Originally published 06/07/2013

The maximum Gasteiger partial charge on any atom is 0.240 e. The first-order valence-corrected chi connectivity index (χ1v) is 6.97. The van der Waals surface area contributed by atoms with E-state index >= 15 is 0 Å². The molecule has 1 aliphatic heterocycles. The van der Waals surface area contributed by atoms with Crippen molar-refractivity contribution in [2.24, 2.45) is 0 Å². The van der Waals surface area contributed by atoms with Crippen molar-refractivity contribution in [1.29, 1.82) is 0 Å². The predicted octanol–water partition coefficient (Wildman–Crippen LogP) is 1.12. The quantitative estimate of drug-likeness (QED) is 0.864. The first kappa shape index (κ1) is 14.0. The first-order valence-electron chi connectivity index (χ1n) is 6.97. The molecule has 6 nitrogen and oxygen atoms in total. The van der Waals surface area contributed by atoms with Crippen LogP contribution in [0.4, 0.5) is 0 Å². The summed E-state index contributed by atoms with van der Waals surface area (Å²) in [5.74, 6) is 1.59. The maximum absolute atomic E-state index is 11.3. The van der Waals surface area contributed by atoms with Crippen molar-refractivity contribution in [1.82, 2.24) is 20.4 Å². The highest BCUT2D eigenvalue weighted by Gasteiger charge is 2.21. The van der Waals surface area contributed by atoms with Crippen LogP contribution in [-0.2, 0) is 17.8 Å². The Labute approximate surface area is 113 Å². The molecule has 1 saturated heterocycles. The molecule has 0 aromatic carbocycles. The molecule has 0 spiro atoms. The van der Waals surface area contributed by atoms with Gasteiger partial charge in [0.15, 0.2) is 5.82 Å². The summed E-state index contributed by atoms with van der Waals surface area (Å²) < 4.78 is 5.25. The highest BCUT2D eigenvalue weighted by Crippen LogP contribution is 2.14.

Rich Lowry is editor of National Review. Parts of this essay are drawn from his new book Lincoln Unbound: How an Ambitious Young Railsplitter Saved the American Dream — and How We Can Do It Again, coming out this month from Broadside Books.Decades ago, the distinguished Lincoln biographer David Herbert Donald coined the phrase “getting right with Lincoln” to describe the impulse people feel to appropriate Lincoln for their own political agendas. Anyone who has watched Barack Obama, who as a senator wrote an essay for Time magazine entitled “What I See in Lincoln’s Eyes” and swore the oath of office as president on Lincoln’s Bible, will be familiar with the phenomenon. Democrats like to claim Lincoln as, in effect, the first Big Government liberal, while Republicans tout him as the founder of their party.But the reflex identified by Donald isn’t universally felt. A portion of the Right has always hated Old Abe. It blames him for wielding dictatorial powers in an unnecessary war against the Confederacy and creating the predicate for the modern welfare state, among sundry other offenses against the constitutional order and liberty.